Retired hospital consultant Dr John Davies is out in Rio to volunteer at the Olympics as part of the ‘field of play recovery’ medical team, and he will be sending us a diary of his experiences, beginning with Friday’s opening ceremony.
“Tonight, downtown Rio is like an occupied city.
Traffic is diverted from whole streets so that military lorries can park en echelon, guarded at each end by squads of soldiers, while the nonchalant Cariocas, the Rio residents, walk by.
The biggest street of all , the Avenida President Vargas, normally four carriageways with a total of twelve lanes, is blocked off in one direction. Brazil is determined that these Games shall be safe and as peaceful as they should be.
Peaceful , but not quiet! The Old Docks of Rio, long derelict, have been given a new dress. The best graffiti in the world, multichromed images of indigenous people, from Inuits to Australian Aboriginal people and of course South Americans, cover half a kilometre of wall facing the harbour.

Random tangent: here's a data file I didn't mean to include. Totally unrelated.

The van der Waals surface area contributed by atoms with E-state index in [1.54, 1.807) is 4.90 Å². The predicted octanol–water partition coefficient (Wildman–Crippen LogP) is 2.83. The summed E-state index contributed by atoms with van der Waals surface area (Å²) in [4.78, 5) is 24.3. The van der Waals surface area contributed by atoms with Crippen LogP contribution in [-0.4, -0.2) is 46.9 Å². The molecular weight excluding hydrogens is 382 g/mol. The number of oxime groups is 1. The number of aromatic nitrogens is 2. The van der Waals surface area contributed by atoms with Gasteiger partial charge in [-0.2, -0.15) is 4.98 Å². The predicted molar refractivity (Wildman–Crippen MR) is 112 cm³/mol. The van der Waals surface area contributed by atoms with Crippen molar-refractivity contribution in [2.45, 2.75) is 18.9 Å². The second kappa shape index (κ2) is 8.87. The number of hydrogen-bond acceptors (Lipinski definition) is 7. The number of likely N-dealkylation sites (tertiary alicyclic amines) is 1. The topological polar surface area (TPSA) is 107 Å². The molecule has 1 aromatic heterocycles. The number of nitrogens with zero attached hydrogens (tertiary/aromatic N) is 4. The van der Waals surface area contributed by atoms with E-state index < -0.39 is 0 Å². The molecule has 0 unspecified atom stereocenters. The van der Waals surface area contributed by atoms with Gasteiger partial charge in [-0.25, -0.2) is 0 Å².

Complex black and white designs of dense jungly growth face them and the effect is the dry opposite of boring architecture.
The road leads to Prada Maua, Maua Place, designated an Olympic Fan Zone, so that all those without the privilege that I’m looking forward to can watch the Games on giant screens.
And I am with them tonight, as I am not required in the medical team until tomorrow evening.
Cariocas are naturally enthusiastic, and they were already dancing, cheering and singing along with favourites played by the bigest DJ I’ve ever seen.
He was working so hard that how he keeps that bulk I don’t know, dancing on stage, working his decks and the crowd, so they were ready for the opening ceremony.
And what a good one!
Brazil had made clear that the budget was a lot less than the UK had spent but the film director Fernando Meirelles made clever use of digital images, the samba skills of Rio, and the Olympic Rings not just in fireworks but green forest seeds.
I’m really looking forward to a great Games.”